Crush 3D Review
Chances are you probably never played or even heard of Crush when it first came out.
That’s because the game first came out in 2007 on PSP. The title was a decent puzzle game that used an element that hadn’t been seen a lot before then: changing the 3D perspective.
Since then, games like Fez, Echochrome and Super Paper Mario have used similar perception-changing elements. So, now that five years have passed, what does the remake bring to the table that the original didn’t have?
The short answer is not much. Besides some cosmetic changes that I’ll mention later, this is still pretty much the exact same game as when it first released.
The game follows Danny through his subconscious as he tries to figure out what’s causing his insomnia. Dr. Reuben, a mad scientist, lets him explore his mind through the use of the Cognitive Regression Utilizing pSychiatric Heurstics (C.R.U.S.H.) device.
As expected, the device doesn’t work as planned. The device traps him in his mind until he figures out the cause of his problem. To solve his problems, players will take him through 40 levels, collecting enough marbles in each level before going to the next level.
As I said earlier, the main draw of the game is its perspective changing. You start off in a 3D world being able to walk around and jump on platforms. However, you’re able to change the dimension the camera looks at by using the D-Pad.
To progress through levels, you have to use the games main ability of crush, which makes the 3D world become 2D. This is necessary throughout the game to allow you to cross to unreachable areas like they were right next to you. This also lets you reach previously unobtainable marbles or collectibles. Crushing can also be used to kill enemies as well by flattening them against the screen.
However, there are a few things to watch out for when crushing. Some blocks can’t be stepped on when in the 2D view, either because they have no ledge or are just solid blocks. Plus, when you go back to 3D, some blocks are paper-thin and can’t be stepped on in 3D. Thankfully, instead of just dropping you off the ledge and killing you, the game shows you that there’s no ground to stand on and puts you back in 2D.
Being crushed may also activate a few special abilities as well. These range from a higher jump to not being able to uncrush to trying to collect a trophy in each level.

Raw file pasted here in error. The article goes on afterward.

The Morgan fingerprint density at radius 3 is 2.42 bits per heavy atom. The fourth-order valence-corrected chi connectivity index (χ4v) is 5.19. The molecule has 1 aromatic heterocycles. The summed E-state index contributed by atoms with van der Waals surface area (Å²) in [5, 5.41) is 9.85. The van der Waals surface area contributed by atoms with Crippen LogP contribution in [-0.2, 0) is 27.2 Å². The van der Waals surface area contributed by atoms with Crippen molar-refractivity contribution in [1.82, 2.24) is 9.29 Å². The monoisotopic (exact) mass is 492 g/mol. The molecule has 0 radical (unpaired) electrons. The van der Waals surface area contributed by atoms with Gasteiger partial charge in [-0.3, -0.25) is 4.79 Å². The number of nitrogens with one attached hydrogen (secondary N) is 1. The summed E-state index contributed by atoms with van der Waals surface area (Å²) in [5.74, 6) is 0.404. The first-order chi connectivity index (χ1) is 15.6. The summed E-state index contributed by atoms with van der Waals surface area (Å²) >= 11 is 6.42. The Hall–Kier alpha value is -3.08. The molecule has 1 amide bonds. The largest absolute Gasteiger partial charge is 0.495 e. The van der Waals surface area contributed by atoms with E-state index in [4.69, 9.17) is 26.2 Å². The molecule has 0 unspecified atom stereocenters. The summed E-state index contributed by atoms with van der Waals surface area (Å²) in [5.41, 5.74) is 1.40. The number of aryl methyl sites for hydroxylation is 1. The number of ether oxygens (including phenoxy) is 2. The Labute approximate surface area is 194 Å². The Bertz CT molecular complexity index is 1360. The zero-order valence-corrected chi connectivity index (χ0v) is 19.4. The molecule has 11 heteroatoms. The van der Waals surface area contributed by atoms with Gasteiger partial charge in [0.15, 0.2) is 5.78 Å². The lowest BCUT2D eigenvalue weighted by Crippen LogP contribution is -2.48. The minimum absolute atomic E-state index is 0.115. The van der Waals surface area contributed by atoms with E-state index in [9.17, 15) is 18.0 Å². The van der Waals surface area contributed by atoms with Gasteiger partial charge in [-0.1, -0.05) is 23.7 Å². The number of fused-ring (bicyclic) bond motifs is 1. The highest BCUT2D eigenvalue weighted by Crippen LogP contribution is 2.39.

Overall, the game features 40 levels that are identical to the PSP version. The main difference is visual, as things look a bit better in the 3DS version. As far as the levels go, they are the same as the previous version.
Besides collecting marbles in each level, there are also a photo book and trophy that can be found as well. The photo book reveals extra artwork in the menu, while the trophy gives a challenge level of the mode that tasks you to complete a level within a set amount of time and crushes. In addition, new robe colors can be unlocked by collecting everything in the level as well.
Another thing the game has is to utilize StreetPass, which most people will never experience. The pass lets people put gifts of different robes in a level to try and let other people find them. However, most people won’t ever use the StreetPass features, and those that do will find that most people put gifts in simple locations instead of trying to challenge people.
Honestly, there’s not too much more to say about the game. The graphics look better and crisper than the PSP version and are much lighter than the last game. The 3D layer also looks good in the game, but if you play without it you won’t miss too much.
For a puzzle game, Crush 3D is a good choice for 3DS fans. While the mechanic may not be as creative as it was a few years ago, it’s still a decent game to check out. If you never saw the PSP version or haven’t played games like Fez or Echochrome, I’d recommend checking this out to see what crushing is all about.